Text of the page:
Patients Outcomes Are Better with TAA than with Ankle Arthrodesis, Study Finds

    For patients with severe arthritis of the ankle, total ankle arthroplasty (TAA) provides better function at 4 years postoperatively than ankle arthrodesis (AA), according to a study published in The Journal of Bone & Joint Surgery.

    “Both established treatments for end-stage ankle arthritis are effective at pain relief and improved patient-reported outcomes,” according to researchers at the University of Washington and VA Puget Sound Health Care System. “However, it appears TAA leads to greater improvement in most patient-reported outcome measures at 48 months after surgery.”

    End-stage ankle arthritis is characterized by complete loss of cartilage and bone-on-bone contact in the ankle joint, with patients experiencing pain and stiffness. The standard treatment for end-stage ankle arthritis is arthrodesis, but in recent years, TAA has become a popular alternative. Questions have remained, however, as to the results of TAA versus AA, especially in the long term.

    The researchers compared outcomes in 517 patients with end-stage ankle arthritis who underwent the 2 procedures at 6 medical centers. Patients were treated according to their preferred procedure, with 414 undergoing TAA and 103 undergoing AA. All operations were performed by orthopaedic surgeons with extensive experience with each procedure.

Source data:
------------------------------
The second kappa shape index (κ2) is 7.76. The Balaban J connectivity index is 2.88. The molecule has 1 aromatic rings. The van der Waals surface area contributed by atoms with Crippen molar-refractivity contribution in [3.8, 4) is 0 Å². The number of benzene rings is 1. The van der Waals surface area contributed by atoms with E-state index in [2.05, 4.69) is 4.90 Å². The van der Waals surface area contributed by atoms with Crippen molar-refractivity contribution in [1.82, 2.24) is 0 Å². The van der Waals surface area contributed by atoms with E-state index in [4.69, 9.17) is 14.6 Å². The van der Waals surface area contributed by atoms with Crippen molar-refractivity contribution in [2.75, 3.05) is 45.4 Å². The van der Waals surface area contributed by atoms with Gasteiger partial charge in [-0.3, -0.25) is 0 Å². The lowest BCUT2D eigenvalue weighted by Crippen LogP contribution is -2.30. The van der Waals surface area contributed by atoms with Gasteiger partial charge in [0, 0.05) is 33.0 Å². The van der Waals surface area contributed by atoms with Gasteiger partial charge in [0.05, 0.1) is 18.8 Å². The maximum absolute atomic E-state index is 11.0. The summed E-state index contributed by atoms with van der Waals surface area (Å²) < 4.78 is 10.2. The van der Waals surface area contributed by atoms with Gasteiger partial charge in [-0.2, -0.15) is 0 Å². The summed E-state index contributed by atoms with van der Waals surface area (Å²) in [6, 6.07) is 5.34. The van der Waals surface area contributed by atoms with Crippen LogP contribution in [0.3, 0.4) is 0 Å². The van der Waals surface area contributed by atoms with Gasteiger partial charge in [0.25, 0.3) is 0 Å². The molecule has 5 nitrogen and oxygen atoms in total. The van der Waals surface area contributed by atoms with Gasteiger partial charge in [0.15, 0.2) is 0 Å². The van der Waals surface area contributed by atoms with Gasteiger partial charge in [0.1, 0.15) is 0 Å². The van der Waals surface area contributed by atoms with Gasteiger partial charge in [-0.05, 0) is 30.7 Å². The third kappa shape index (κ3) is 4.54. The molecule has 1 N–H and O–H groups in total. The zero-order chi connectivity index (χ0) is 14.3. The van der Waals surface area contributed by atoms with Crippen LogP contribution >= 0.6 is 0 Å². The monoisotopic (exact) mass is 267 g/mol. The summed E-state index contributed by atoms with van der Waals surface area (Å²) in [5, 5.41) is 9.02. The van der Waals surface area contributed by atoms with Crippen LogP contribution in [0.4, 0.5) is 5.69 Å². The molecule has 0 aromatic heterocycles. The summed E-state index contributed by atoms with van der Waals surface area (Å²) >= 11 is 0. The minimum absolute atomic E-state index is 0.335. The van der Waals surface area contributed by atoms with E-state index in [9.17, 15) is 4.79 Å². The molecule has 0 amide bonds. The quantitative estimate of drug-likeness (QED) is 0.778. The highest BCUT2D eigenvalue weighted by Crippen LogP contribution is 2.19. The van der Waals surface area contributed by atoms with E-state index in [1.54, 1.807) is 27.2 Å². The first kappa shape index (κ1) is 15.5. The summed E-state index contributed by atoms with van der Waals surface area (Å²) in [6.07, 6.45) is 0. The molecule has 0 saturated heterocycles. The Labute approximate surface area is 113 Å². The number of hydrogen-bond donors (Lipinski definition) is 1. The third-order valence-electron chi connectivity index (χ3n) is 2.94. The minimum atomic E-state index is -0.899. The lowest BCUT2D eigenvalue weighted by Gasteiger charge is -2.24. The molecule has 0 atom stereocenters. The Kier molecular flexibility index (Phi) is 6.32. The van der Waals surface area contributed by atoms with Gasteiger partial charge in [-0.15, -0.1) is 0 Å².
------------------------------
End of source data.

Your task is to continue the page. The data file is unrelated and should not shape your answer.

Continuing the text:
At 4 years postoperatively, patients in both treatment groups showed improvements in key outcomes. By most measures, results were better for patients undergoing TAA compared with those undergoing AA, including patient-reported ankle function for activities of daily living and sports, as well as physical aspects of quality of life.

    Through the first 3 years postoperatively, pain scores were also better in the TAA group. For example, average pain score (on a 0-to-10 scale) decreased from 6.3 to 1.9 in the TAA group versus 6.0 to 2.5 in the AA group. For both treatments, the improvements observed at 2 years postoperatively were maintained through 4 years postoperatively.

    Seventy-eight percent of patients who underwent TAA were “completely satisfied” with the results of their surgery, compared with 60% of those who underwent AA. Patients who underwent TAA also had a lower rate of revision surgery: 8.7% versus 17.5%.

    Although the study was designed as a randomized trial with a patient preference arm, too few patients were willing to be randomized, and the trial was converted to a prospective cohort study. The researchers controlled for the effects of potential selection bias in their analysis by evaluating and adjusting for unevenly distributed patient characteristics between treatment groups.

    The findings are “highly relevant” to patients and surgeons during the planning stage when treating severe ankle arthritis, the researchers said. They plan to perform further analyses to report the rates and risk factors for revision surgery for the 2 procedures with a longer follow-up period.


    Sangeorzan BJ, Ledoux WR, Shofer JB, et al. Comparing 4-year changes in patient-reported outcomes following ankle arthroplasty and arthrodesis. J Bone Joint Surg Am. 2021 May 19;103(10):869-878. doi: 10.2106/JBJS.20.01357.